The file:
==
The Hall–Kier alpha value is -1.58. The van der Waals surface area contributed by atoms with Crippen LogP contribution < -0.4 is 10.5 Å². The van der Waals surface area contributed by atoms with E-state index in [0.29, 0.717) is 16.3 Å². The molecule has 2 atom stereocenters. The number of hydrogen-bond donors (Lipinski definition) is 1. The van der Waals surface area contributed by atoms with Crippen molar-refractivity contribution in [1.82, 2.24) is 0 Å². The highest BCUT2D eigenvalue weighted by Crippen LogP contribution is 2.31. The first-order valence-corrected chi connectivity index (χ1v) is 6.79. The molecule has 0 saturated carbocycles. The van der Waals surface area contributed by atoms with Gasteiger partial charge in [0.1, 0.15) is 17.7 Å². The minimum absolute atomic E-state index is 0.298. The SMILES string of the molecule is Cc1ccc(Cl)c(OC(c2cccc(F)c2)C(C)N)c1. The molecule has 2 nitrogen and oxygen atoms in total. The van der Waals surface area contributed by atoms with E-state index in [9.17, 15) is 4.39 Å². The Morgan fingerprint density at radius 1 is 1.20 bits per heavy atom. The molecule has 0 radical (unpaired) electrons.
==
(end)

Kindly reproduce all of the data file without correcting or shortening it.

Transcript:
The Hall–Kier alpha value is -1.58. The van der Waals surface area contributed by atoms with Crippen LogP contribution < -0.4 is 10.5 Å². The van der Waals surface area contributed by atoms with E-state index in [0.29, 0.717) is 16.3 Å². The molecule has 2 atom stereocenters. The number of hydrogen-bond donors (Lipinski definition) is 1. The van der Waals surface area contributed by atoms with Crippen molar-refractivity contribution in [1.82, 2.24) is 0 Å². The highest BCUT2D eigenvalue weighted by Crippen LogP contribution is 2.31. The first-order valence-corrected chi connectivity index (χ1v) is 6.79. The molecule has 0 saturated carbocycles. The van der Waals surface area contributed by atoms with Gasteiger partial charge in [0.1, 0.15) is 17.7 Å². The minimum absolute atomic E-state index is 0.298. The SMILES string of the molecule is Cc1ccc(Cl)c(OC(c2cccc(F)c2)C(C)N)c1. The molecule has 2 nitrogen and oxygen atoms in total. The van der Waals surface area contributed by atoms with E-state index in [9.17, 15) is 4.39 Å². The Morgan fingerprint density at radius 1 is 1.20 bits per heavy atom. The molecule has 0 radical (unpaired) electrons.